EQUIVALENCE: Tied to this space Gaye Jurisich and Diane Scott
‘Art does not reproduce the visible but makes it visible’. Paul Klee.
In this collaborative work, artists Gaye Jurisich and Diane Scott use simple everyday materials to evoke and provoke memory. But is memory something tangible or simply a flickering suggestion? And what is this urge to reconstruct from simply a trace? In the hands of these experienced artists the line – taut, entwined, sagging or broken – is full of possibilities. Given the decision to use only linear materials, it is not outside the bounds of the imagination to consider both a narrative forming as well as an abstract concept. Just as memory is not exclusively a willed activity with a set of instructions, nor is the action that takes place in this neutral space rote in any way.
An installation such as this is initially about production, the exchange of ideas about such intangibles as shared intent, ownership and understanding of how they want the work to occupy space but also about challenge. Many of these decisions will have been discussed beforehand but when in the space, surrounded by the materials they have chosen, is about trust, experience and a willingness to work as one, albeit it in two parts, that must be nurtured. The challenge to use a linear construction within a space with volume opens up a dialogue somewhere between architecture, drawing and performance. During the install, should a camera have been hidden I believe we would see a piece of eloquent choreography. There would be slowness and frenzy, high energy and a rest, decision making and questioning but above all an exchange, often non-verbal, between two artists making difficult and risky decisions. While the viewer is removed from this process, just as one is not present while a painting is being made, we are given the opportunity to see along a thread, through a space, and into a somewhat unstable ‘in between’ dimension if we allow ourselves to be fully ‘within’ the work. It is a work that offers rewards.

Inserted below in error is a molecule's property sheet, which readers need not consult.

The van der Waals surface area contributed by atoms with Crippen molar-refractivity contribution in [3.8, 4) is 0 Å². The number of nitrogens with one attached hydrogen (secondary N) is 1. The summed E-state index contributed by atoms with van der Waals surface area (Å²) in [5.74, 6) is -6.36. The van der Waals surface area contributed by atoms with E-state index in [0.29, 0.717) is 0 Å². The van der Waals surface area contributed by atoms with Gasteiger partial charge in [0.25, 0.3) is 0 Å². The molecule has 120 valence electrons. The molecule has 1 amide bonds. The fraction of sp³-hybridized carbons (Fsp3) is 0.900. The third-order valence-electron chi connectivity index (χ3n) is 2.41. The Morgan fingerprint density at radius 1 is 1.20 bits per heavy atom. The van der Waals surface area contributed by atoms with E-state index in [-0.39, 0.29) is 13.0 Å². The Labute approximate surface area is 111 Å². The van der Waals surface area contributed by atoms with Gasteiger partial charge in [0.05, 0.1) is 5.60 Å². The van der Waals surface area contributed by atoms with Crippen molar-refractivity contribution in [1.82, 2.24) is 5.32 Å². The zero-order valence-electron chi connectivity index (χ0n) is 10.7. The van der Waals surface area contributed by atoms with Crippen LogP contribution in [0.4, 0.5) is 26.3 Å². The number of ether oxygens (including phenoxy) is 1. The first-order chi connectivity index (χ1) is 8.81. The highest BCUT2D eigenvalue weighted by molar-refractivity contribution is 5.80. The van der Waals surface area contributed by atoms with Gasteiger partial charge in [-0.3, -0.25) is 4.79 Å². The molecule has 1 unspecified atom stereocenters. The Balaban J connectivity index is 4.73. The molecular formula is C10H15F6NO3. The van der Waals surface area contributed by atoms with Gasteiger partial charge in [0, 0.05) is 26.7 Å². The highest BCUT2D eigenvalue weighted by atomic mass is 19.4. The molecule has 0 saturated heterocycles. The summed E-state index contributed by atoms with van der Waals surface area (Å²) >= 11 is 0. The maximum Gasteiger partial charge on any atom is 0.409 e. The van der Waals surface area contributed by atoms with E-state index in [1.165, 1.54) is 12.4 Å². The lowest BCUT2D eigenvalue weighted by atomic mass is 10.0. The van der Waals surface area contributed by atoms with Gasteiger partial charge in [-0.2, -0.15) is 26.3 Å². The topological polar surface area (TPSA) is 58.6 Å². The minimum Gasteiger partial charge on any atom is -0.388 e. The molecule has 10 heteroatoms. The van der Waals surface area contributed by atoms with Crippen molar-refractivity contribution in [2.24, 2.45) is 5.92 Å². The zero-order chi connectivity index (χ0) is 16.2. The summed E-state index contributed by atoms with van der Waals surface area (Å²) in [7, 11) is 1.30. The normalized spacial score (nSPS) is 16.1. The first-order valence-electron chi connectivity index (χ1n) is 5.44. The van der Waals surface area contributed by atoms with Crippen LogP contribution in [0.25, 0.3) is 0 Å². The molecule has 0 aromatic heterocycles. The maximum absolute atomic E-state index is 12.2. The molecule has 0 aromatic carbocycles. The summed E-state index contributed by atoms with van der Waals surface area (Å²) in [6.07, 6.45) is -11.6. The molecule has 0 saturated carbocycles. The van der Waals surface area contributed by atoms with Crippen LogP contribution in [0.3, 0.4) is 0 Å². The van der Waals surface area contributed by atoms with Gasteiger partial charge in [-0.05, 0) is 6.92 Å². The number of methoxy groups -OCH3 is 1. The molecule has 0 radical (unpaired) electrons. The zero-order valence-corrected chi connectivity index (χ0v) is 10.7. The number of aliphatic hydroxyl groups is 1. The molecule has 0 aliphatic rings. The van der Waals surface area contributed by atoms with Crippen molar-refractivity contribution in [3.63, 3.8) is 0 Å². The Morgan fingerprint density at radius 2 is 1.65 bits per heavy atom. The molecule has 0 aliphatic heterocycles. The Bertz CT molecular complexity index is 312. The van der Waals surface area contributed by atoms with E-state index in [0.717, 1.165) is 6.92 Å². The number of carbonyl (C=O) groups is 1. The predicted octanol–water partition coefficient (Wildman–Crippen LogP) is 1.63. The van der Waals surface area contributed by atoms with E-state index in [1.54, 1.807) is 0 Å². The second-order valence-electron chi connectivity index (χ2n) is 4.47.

The process used to create this effect has a formal beginning with established protocols of process and construction. The concept has been discussed, the materials have been selected, the wall has been drawn up, and the artists aware of what happens in the shared, back and forth process of assembly. The linear materials – thread, string, rope, wire – not only create a floating two-dimensional drawing but act as a metaphor for connection and equivalence. Both artists have an innate understanding of materials, surface and three-dimensional space, however what is core to the shared process is conversation, articulation and clarity about the organic nature of working together. Both are forthright artists however I see no compromise in this collaborative work, but an extension of individual modes of thinking and a joy in the creation of ephemeral things such as sensation, illusion and the fleeting shadows of things past or forgotten.
The linear structure is in place. The lines are connected. The work is stable. The artists are alone. There is quiet. The scissors are ready. I imagine this next stage to be undertaken in silence as the two move as dancers across the space snipping and opening up the work in order to reach the desired conclusion. Gaye Jurisich and Dianne Scott have undertaken in the first stage of the work to tie, bind, attach, fasten, join, connect and link. The cut being their final intervention. This is not an act not of defiance or anger but of letting go and taking the work further – for both. By undertaking such an action the viewer is now able to look through and beyond the linear elements and experience a gentle shiver or more agitated movement of the fallen threads as people pass by. Such a physical and psychological rupture is not for the faint hearted and I am drawn to Paul Klee (Pedagogical Sketchbook) when he discussed line as both a graphic projection of thought and the key element mediating the relationship between humans and their environment.
Equivalence, meaning similar or identical in value, allows the viewer to insert their own imaginings without judgement and a chance to initiate, and to mediate, their own personal memories.
Dr Carole Shepheard April 2018
Wire works The wire would be placed/pushed directly into holes (of the correct size) drilled in the wall. The placement of holes would be assessed at the time of installation.
Site specific, transformative, and often very instinctive I am interested in making works that divide space creating responsiveness from others.
Ode to Paul Klee (Pedagogical Sketchbook) when he discussed line as both a graphic projection of thought and the key element mediating the relationship between humans and their environment.
This work drives out from the wall taking over the space, and even though wire in not the traditional drawing method but in this instance, it comes alive with movement and tension creating lines so drawn they are real.